Providing Better Retirement Statements For Clients
August 9, 2016
by Joe Tomlinson
Statements from investment companies and 401(k) plan sponsors don’t provide the information needed for retirement planning. Whether made available quarterly, monthly or on-demand, those reports are incomplete and sometimes misleading. Advisors can help overcome the shortcomings; clients need more frequent reporting that goes beyond asset-value statements and shows what their income in retirement will be.
I’ll propose the improvements that are needed.
In this June 7 Advisor Perspectives webinar, David Blanchett addressed the issue of incomplete information. In addition to portfolio balances, a more complete retirement planning picture requires projections of:
- Social Security benefits
- Future contributions to retirement savings
- Income from pensions or annuities
- Potential retirement income from housing wealth
For many clients, retirement income from those sources will far exceed amounts generated from existing savings, so the investment statements during their working years don’t provide nearly enough information.
Expanded investment statement
I’ll use an example to illustrate an expanded investment statement that includes the present values of those additional sources of retirement income. This will be based on a 45-year-old individual earning $100,000, planning to work until age 67, and contributing 15% of pay to a 401(k). This individual will receive estimated Social Security income of $38,000 per year (stated in current dollars) beginning at age 70 and has an assumed life expectancy of age 90. Existing savings are $500,000 in the 401(k) and $200,000 in taxable investments. This individual owns a home worth $400,000 with a $250,000 mortgage but will have the mortgage paid off before retirement.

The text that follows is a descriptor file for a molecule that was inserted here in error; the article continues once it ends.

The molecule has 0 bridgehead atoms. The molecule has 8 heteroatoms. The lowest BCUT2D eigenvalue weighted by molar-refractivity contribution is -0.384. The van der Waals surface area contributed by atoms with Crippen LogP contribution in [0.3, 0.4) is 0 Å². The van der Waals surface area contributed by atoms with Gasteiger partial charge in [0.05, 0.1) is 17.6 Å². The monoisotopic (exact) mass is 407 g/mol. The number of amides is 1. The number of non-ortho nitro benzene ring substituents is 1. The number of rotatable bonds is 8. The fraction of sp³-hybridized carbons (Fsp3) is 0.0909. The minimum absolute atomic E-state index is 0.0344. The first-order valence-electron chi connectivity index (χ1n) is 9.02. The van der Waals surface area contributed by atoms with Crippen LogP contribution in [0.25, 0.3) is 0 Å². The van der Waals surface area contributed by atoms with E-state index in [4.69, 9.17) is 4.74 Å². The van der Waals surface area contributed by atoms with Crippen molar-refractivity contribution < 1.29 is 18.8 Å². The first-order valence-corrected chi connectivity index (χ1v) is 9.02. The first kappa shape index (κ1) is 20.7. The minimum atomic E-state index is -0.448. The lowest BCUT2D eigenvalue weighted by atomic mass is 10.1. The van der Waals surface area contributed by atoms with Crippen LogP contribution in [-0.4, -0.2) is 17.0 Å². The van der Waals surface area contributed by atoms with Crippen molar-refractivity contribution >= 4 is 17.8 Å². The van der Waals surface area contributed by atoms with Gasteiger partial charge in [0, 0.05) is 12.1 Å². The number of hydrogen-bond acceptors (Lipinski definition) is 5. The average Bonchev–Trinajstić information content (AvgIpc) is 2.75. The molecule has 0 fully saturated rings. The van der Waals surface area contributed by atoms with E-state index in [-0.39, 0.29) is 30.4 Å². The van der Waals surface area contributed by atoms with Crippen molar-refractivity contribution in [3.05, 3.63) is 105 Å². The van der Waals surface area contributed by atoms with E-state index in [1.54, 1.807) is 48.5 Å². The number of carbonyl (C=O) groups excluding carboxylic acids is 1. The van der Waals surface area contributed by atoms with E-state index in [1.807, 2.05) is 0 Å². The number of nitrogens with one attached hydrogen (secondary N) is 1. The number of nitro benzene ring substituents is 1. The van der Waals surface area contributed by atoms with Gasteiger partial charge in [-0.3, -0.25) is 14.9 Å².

Here is an investment statement that includes values for those additional items stated in current dollars.
Expanded investment statement
But the expanded investment statement doesn’t do the whole job of providing information to clients about the status of their retirement planning and helping with important decisions. The key planning issue for clients is retirement income – its amount, variability and sustainability. In this Harvard Business Review article, economist Robert Merton criticized “communication with savers that is framed entirely in terms of assets and returns,” and argued for focusing instead on retirement income.This chart is based on the simplifying assumptions that wages grow at the inflation rate and the real risk-free rate used for discounting is zero, approximately in line with current TIPS yields. With the additional items, we see quite a different picture than one based only on investment statements for taxable savings and the 401(k). Total assets are close to $2 million and a substantial share is represented by present values of Social Security benefits and future retirement contributions – more akin to bonds than stocks. With this expanded view, a client might become more comfortable investing a substantial share of savings in stocks.